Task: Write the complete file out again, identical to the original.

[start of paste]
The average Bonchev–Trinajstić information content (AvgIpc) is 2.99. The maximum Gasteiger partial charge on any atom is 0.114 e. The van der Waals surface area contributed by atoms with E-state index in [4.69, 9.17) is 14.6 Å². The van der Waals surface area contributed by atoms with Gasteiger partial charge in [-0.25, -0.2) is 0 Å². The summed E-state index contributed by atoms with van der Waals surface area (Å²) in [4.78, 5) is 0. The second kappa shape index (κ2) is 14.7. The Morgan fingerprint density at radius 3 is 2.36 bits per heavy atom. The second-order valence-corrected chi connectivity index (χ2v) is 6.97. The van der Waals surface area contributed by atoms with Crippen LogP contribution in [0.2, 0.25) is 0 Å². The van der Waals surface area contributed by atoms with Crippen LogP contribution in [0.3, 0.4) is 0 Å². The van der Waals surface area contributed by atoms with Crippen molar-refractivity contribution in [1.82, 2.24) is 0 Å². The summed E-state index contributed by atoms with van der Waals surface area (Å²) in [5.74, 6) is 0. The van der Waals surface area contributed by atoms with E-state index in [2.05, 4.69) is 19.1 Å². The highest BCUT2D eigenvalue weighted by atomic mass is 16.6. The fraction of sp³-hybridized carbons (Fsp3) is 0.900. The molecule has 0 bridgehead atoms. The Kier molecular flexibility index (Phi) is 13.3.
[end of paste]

The average Bonchev–Trinajstić information content (AvgIpc) is 2.99. The maximum Gasteiger partial charge on any atom is 0.114 e. The van der Waals surface area contributed by atoms with E-state index in [4.69, 9.17) is 14.6 Å². The van der Waals surface area contributed by atoms with Gasteiger partial charge in [-0.25, -0.2) is 0 Å². The summed E-state index contributed by atoms with van der Waals surface area (Å²) in [4.78, 5) is 0. The second kappa shape index (κ2) is 14.7. The Morgan fingerprint density at radius 3 is 2.36 bits per heavy atom. The second-order valence-corrected chi connectivity index (χ2v) is 6.97. The van der Waals surface area contributed by atoms with Crippen LogP contribution in [0.2, 0.25) is 0 Å². The van der Waals surface area contributed by atoms with Crippen LogP contribution in [0.3, 0.4) is 0 Å². The van der Waals surface area contributed by atoms with Crippen molar-refractivity contribution in [1.82, 2.24) is 0 Å². The summed E-state index contributed by atoms with van der Waals surface area (Å²) in [5.74, 6) is 0. The van der Waals surface area contributed by atoms with E-state index in [2.05, 4.69) is 19.1 Å². The highest BCUT2D eigenvalue weighted by atomic mass is 16.6. The fraction of sp³-hybridized carbons (Fsp3) is 0.900. The molecule has 0 bridgehead atoms. The Kier molecular flexibility index (Phi) is 13.3.